Amani, a second-semester undergraduate member of the lab, successfully presented her topic of job satisfaction and its role in turnover in the workplace. Industrial-organizational psychology, also known as IO psychology, focuses on the functions of the workplace, the workplace environment’s effects on a worker, and the mental states of said workers. IO psychology is Amani’s main focus which is what inspired her research interest.

Jobs offer an opportunity for individuals to put their skills to the test and earn rewards for their work. However, what happens when a worker is dissatisfied with their job. In some cases, people quit their job to find a new ones. Another all too familiar scenario to some is when someone complains about their job frequently and yet stays with the job regardless. Why do some people stay in one unfavorable work environment and others leave? How can job satisfaction serve as a tipping point for a change in someone’s work status? Job status is not limited to employed and unemployed, as some individuals may be retired, non-working/disabled. These are just some of the phenomena Amani is set on addressing. While Amani’s focus is on job satisfaction, other factors are acknowledged as potential influential factors in changes in employment status. Such as, but not limited to, organizational change, workplace incivility, job performance, inefficacy, organizational justice, and job insecurity.

Organizations, like everything, can experience changes. Whether that be changes in leadership, policies, or even the type of work conducted organizations must adjust to accommodate for this change. In some instances, change can cause unintended consequences. For example, if a company hires a new CEO who elects to make cut-offs, this can cause job insecurity, which is the feeling of anxiety experienced when your job is at risk. Organizations in a sense have to enact justice or make things fair. If the new CEO is laying off people to increase his own salary, this can be viewed as unjust. In scenarios like this workers may begin to engage in deviant behavior or those that go against the organization. These behaviors could be a response to the leadership’s decision, but it is not limited to this scenario. Individuals are capable of going against the policy at any point, whether it is stealing money, smoking on the job, being rude to customers, or anything else. Each of these factors can influence the satisfaction one may feel in their work environment which inevitably can affect one’s job satisfaction.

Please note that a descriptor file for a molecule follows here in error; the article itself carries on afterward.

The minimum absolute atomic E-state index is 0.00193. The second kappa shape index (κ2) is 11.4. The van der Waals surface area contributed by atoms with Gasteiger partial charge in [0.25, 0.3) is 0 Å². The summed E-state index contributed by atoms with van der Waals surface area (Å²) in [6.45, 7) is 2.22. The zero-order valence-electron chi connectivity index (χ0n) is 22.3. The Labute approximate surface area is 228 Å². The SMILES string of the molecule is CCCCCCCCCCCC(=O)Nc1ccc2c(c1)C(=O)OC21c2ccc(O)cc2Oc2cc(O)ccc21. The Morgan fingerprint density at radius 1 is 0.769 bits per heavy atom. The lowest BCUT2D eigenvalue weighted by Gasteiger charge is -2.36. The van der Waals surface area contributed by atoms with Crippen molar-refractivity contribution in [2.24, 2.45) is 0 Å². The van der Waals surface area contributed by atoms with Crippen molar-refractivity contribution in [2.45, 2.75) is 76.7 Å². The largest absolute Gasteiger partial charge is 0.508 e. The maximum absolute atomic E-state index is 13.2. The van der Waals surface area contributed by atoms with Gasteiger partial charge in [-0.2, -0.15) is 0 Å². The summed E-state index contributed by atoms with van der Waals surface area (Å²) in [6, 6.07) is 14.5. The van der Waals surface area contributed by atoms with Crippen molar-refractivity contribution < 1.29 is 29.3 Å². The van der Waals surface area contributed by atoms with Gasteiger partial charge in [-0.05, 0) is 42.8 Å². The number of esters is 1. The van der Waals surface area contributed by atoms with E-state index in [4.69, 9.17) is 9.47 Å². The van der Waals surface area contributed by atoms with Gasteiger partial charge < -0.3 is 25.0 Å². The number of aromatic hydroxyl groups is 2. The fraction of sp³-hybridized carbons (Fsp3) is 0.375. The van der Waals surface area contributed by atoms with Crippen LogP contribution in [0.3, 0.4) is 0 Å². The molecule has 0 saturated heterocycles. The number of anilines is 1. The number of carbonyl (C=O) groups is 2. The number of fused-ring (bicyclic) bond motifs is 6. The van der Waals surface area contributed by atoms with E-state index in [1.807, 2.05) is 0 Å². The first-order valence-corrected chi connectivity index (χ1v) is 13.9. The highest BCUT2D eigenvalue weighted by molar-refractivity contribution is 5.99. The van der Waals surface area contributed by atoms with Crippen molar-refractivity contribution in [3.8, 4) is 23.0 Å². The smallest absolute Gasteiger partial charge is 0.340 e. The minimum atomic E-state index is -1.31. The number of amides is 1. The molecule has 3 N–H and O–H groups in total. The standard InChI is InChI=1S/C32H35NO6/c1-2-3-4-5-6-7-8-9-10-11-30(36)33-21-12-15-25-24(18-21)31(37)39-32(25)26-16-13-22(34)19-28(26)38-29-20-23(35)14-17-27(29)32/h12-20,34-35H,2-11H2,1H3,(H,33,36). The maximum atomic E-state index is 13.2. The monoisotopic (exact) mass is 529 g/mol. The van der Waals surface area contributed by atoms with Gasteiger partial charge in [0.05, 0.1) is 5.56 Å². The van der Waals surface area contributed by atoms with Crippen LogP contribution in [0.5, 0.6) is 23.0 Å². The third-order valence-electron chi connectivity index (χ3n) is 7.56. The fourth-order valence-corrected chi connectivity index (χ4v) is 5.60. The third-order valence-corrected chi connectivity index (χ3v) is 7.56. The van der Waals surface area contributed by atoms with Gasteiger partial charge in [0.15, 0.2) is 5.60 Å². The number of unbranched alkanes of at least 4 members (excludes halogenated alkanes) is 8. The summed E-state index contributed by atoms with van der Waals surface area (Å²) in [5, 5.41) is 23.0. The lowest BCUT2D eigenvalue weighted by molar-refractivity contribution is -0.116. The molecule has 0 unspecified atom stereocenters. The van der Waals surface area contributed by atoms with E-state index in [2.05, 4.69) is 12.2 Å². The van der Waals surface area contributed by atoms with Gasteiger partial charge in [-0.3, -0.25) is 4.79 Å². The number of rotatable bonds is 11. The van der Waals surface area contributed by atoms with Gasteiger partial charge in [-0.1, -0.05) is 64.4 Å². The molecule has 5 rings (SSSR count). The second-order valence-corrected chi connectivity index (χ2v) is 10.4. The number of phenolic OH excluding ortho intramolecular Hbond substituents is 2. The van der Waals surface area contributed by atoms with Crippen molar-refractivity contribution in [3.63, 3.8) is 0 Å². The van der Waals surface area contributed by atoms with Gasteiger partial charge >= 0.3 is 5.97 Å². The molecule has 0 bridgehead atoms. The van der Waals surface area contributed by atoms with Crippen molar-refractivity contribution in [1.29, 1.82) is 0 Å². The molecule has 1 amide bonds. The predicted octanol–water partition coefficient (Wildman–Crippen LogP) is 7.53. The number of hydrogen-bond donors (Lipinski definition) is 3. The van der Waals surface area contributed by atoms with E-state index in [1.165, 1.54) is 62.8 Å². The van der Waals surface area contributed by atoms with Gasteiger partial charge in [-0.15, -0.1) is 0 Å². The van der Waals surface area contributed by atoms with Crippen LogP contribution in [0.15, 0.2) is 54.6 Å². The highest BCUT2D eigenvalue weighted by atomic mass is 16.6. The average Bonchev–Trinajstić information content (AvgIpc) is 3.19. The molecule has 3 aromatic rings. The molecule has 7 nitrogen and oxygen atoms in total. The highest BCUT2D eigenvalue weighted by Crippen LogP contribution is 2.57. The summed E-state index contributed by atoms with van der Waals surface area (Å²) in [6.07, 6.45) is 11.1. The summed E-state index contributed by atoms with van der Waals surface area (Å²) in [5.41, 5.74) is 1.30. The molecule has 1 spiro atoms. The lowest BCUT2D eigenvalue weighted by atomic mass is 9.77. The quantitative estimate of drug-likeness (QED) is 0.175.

The literature review Amani conducted on the topic of tipping points in employment status lacked not a general consensus on a consistent tipping point. In addition, the literature on this topic was very limited. Only a handful of articles addressing the topic and some were unrelated entirely. Her future research will focus on finding that tipping points; believing job satisfaction is the main influence on job status changes. In her search for answers, the data collected will not only go towards her lab project for the FF-PTG lab but also her Honors College thesis. We are excited to see what the future has in store for your research Amani!

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Kaylie’s Master’s Thesis Defense